In order to be entitled to such indemnity, one must prepare, whenever possible, immediately after the accident, in proof thereof, a statement supported by the testimony of the men belonging to the crew; and the captain of the vessel must, within twenty-four hours after arriving at the first port of temporary entry, make his declaration to the competent authorities. The latter shall give notice thereof to the consular authorities of the nation to which the owner of the cable belongs.
The courts competent to take cognizance of infractions of this convention shall be those of the country to which the vessel on board of which the infraction has been committed belongs.
It is, moreover, understood that, in cases in which the provision contained in the foregoing paragraph cannot be carried out, the repression of violations of this convention shall take place, in each of the contracting States, in the case of its subjects or citizens, in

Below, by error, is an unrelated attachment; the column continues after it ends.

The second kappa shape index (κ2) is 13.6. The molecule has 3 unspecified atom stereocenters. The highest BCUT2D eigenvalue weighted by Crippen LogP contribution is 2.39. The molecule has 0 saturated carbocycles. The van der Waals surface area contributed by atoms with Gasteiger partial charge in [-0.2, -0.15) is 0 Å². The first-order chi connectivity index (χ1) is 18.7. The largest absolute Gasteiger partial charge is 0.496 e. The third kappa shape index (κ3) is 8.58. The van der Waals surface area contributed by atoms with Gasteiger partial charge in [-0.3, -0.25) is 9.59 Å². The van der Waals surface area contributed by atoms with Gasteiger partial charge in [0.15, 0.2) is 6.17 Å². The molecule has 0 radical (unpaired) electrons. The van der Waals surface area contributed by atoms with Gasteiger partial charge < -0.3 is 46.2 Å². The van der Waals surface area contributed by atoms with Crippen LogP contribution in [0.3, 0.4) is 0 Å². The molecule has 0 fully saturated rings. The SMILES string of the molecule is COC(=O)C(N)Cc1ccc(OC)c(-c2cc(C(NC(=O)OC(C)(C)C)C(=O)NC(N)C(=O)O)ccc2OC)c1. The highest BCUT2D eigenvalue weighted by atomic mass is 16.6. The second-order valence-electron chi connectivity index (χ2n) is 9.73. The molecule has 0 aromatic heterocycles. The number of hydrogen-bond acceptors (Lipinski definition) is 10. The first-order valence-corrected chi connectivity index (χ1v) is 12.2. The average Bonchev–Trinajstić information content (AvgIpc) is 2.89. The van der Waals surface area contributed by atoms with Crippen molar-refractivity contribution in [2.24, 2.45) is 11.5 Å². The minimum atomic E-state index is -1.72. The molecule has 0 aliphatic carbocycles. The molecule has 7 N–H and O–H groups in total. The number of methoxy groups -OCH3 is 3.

accordance with the general rules of penal competence established by the special laws of those States, or by international treaties.1
Prosecutions on account of the infractions contemplated in articles II., V. and VI. of this convention, shall be instituted by the State or in its name.
Evidence of violations of this convention may be obtained by all methods of securing proof that are allowed by the laws of the country of the court before which a case has been brought.
When the officers commanding the vessels of war or the vessels specially commissioned for that purpose, of one of the High Contracting Parties, shall have reason to believe that an infraction of the measures provided for by this Convention has been committed by a vessel other than a vessel of war, they may require the captain or master to exhibit the official documents furnishing evidence of the nationality of the said vessel. Summary mention of such exhibition shall at once be made on the documents exhibited.